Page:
“What do I actually want to be and do?” The diversity of 16-19 year old students and the capability for identity formation.
Wimborne, Oliver, James (2016). '“What do I actually want to be and do?” The diversity of 16-19 year old students and the capability for identity formation.' Paper presented at the annual conference of the HDCA, Tokyo 2016.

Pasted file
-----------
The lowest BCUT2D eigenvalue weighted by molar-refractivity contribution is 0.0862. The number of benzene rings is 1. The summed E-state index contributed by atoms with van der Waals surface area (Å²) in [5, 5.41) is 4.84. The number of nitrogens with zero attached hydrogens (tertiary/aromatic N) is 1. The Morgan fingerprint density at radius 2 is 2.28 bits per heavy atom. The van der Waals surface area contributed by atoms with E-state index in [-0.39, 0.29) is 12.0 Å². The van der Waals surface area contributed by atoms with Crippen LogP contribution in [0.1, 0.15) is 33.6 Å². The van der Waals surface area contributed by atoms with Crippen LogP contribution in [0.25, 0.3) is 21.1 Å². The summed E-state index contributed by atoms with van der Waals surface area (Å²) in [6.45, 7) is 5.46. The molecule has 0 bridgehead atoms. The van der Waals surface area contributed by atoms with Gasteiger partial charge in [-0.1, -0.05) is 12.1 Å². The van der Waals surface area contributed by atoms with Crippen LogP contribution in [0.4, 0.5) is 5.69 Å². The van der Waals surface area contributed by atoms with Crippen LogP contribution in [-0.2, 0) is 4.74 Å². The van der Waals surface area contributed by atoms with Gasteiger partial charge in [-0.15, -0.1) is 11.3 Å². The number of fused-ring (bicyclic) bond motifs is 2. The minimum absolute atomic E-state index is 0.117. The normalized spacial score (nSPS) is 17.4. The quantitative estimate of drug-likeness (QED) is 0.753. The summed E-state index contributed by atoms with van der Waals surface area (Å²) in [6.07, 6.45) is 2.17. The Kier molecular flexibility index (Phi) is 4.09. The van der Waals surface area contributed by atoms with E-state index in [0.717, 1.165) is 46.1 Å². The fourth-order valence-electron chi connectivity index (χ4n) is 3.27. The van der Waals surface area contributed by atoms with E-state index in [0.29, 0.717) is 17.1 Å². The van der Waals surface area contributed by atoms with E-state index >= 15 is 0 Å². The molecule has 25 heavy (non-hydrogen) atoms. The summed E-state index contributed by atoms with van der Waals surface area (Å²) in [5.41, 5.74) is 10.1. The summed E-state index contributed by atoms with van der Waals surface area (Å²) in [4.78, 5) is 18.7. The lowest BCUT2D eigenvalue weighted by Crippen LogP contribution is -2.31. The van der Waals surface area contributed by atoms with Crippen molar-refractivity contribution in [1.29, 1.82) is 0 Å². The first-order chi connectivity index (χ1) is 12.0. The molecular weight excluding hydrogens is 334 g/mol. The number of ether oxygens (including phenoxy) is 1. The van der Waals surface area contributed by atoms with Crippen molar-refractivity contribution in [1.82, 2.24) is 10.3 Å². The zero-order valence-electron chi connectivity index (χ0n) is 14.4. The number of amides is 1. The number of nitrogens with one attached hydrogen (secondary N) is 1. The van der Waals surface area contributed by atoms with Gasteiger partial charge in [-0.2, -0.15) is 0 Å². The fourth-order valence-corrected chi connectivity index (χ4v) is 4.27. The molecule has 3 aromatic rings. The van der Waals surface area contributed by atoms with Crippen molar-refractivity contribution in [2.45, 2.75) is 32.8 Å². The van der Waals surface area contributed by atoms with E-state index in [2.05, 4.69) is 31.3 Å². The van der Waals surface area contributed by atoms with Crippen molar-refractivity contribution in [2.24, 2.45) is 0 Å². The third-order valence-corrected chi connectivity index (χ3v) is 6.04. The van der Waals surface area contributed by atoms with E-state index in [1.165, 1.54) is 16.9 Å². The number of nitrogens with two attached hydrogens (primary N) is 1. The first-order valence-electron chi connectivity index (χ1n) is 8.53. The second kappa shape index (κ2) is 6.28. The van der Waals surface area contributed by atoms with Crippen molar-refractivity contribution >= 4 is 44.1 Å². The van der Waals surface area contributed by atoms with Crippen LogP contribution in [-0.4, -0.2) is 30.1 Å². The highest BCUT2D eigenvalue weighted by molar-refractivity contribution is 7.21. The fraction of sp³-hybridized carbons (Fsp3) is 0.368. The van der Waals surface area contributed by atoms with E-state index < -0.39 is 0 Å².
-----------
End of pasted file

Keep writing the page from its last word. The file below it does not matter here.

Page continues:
abstract This paper proposes that identity formation is a central but overlooked functioning in young people, which has profound importance for their education. It considers how young people form their sense of self in relation to their educational experiences and how this enables them to make choices about what they want to be and do in the future. Presenting findings from a qualitative study based in an inner-city English school using the narratives of 16-19 year olds during their transition into and out of post-16 education (Grades 11 and 12), this paper argues that education policy can be more effective with an understanding of identity development. In particular, during the 16-19 phase, this focus would serve to enhance student wellbeing (from a social justice perspective) and improve young people’s chances for achievements they value during their later life-course (from an economic perspective). Melanie Walker (2005) comments that ‘education is (a) process of identity formation over the life course – of becoming and being this kind of person, rather than that kind of person.’ As a result, concerns arise in post-16 education in England where issues of post-adolescence govern student identities, aspirations and motivation (Maguire et al: 2001) and a crisis of employment can result from an extension of the youth phase and a reluctance to engage with adulthood (Ball et al: 1999). In this vein, particular issues surround the way in which post-16 students can enact their own social exclusion (Archer et al: 2003). The capability for identity formation is thus crucial to wider concerns about social inclusion and successful transitions out of school and into adulthood and employment. With this in mind, this paper proposes that the resources and opportunities which students have to build their identities during post-16 is wholly important from a capability perspective. It suggests that the ‘capability to build one’s identity’ is an essential ingredient of wellbeing that is grounded in the core features of a capability approach: democratic institutions, freedom of the individual, and the significance of diversity in human nature. Moreover, the capability ‘to be able to develop one’s identity’ is connected to the functioning of having ‘formed one’s identity.’ And this we might term a ‘fertile functioning’ (De-Shalit and Wolff: 2013) because it strengthens and enhances the capability to ‘develop one’s identity’ later in life. In an iterative fashion, we see how students who have worked on their identities and developed a stronger sense of who they are become well positioned to make use of future opportunities and responsibilities and repeat this practice outside of the school setting. The analysis in this paper presents findings on how a capability approach can draw attention to the cognitive and motivational processes of identity building. Specifically, it considers: How students use resources and opportunities to construct their identities in post-16 education. How the ‘capability for self-expression’ of this identity within school closely corresponds to developing self-respect. How a valued public identity within school, based on self-respect, fosters a sense of belonging and esteem that encourages resilience and the ‘capability for self-control’ to work on this identity independently. How (3) enables students to critically reason about the kinds of ‘beings and doings’ they have reason to value, exercising a ‘capability for self-purpose’ centred on their view of who they are and what they aspire to achieve. The paper concludes by arguing that this cluster of capabilities enables students to identify with opportunities and activities around them that makes possible a (5) 'capability to value things in life as good or worthwhile,' presenting a view of the good life as a practice based on independnce and wholeheartedness. Each of these capabilities are particular to the process of student identity-formation but are more broadly connected to what I argue to be essential ingredients of a 'thick' description of wellbeing. This paper hopes to contribute to research on both the capability approach and education policy. Firstly, it highlights criticisms that the capability approach does not provide an adequate account of identity development or personhood (Gasper: 2002. Giri: 2000. Zimmerman: 2006). By centralising this concern, it hopes to show that the capability approach is a sufficient framework for social justice analysis that can go beyond utility or income measures and capture the diverse and multidimensional nature of human identity. Drawing on two concepts that are central to a capability perspective, freedom and diversity, this paper argues that special attention needs to be paid to how students make sense of who they are, their sense of self, before we can properly understand how they choose to make use of their capabilities to live a life they value. Secondly, this paper contributes to UK education research by introducing new ways of theorising how young people transition into and out of education as ‘very young adults.’ The traditional, linear understanding found in policy and the general understanding of non-specialists suggests that students’ initial choices (about courses of study or institutions) form a basic foundation upon which they build towards future choices about university or employment. However, this paper highlights the ways in which students explore multiple aspects of their identity simultaneously, often contesting expectations and responsibilities, and retreating from or resisting previous choices, in favour of experimenting with new-found freedoms to make iterative decisions – at one moment committing to one form of life and later giving up on that to consider a new form of life. These identity iterations, perhaps seen as failures according to a linear model, can be understood as valuable expressions of capability and functioning, of a ‘life being lived’ in diverse and unique ways. As students increasingly experiment with new ideas about themselves, critically considering the kind of person they might be and things they might do, they continually refine their sense of self in relation to their educational experiences. Understanding this process, it is argued, can form a basis for a capability-friendly institution that avoids the performative and depersonalising features that are incentivised by current policy models.